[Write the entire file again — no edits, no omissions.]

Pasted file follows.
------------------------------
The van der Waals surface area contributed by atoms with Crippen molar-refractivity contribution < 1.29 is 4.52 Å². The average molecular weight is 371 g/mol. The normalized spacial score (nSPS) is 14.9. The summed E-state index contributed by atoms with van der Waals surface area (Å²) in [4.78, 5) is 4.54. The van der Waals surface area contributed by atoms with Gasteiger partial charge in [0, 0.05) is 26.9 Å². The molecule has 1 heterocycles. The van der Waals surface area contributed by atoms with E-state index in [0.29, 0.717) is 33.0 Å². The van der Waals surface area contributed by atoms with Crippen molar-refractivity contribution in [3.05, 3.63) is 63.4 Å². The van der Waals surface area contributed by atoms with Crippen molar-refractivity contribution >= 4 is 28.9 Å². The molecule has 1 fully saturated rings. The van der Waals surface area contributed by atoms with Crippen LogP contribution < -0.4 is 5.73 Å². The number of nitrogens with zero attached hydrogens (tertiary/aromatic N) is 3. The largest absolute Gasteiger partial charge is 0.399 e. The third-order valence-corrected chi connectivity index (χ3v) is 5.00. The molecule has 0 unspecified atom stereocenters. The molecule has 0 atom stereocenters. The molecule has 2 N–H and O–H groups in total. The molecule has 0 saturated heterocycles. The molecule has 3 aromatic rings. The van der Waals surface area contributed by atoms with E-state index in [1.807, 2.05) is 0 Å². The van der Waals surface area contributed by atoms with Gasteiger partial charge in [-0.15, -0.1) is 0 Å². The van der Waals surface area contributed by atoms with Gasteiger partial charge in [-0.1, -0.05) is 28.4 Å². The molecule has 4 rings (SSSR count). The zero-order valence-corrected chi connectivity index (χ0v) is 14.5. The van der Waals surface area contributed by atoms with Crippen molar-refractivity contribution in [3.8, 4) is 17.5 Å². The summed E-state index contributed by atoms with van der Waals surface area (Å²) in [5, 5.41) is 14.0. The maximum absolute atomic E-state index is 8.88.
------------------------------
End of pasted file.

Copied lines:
The van der Waals surface area contributed by atoms with Crippen molar-refractivity contribution < 1.29 is 4.52 Å². The average molecular weight is 371 g/mol. The normalized spacial score (nSPS) is 14.9. The summed E-state index contributed by atoms with van der Waals surface area (Å²) in [4.78, 5) is 4.54. The van der Waals surface area contributed by atoms with Gasteiger partial charge in [0, 0.05) is 26.9 Å². The molecule has 1 heterocycles. The van der Waals surface area contributed by atoms with E-state index in [0.29, 0.717) is 33.0 Å². The van der Waals surface area contributed by atoms with Crippen molar-refractivity contribution in [3.05, 3.63) is 63.4 Å². The van der Waals surface area contributed by atoms with Crippen molar-refractivity contribution >= 4 is 28.9 Å². The molecule has 1 fully saturated rings. The van der Waals surface area contributed by atoms with Crippen LogP contribution < -0.4 is 5.73 Å². The number of nitrogens with zero attached hydrogens (tertiary/aromatic N) is 3. The largest absolute Gasteiger partial charge is 0.399 e. The third-order valence-corrected chi connectivity index (χ3v) is 5.00. The molecule has 0 unspecified atom stereocenters. The molecule has 0 atom stereocenters. The molecule has 2 N–H and O–H groups in total. The molecule has 0 saturated heterocycles. The molecule has 3 aromatic rings. The van der Waals surface area contributed by atoms with E-state index in [1.807, 2.05) is 0 Å². The van der Waals surface area contributed by atoms with Gasteiger partial charge in [-0.15, -0.1) is 0 Å². The van der Waals surface area contributed by atoms with Gasteiger partial charge in [-0.1, -0.05) is 28.4 Å². The molecule has 4 rings (SSSR count). The zero-order valence-corrected chi connectivity index (χ0v) is 14.5. The van der Waals surface area contributed by atoms with Crippen molar-refractivity contribution in [3.8, 4) is 17.5 Å². The summed E-state index contributed by atoms with van der Waals surface area (Å²) in [5, 5.41) is 14.0. The maximum absolute atomic E-state index is 8.88.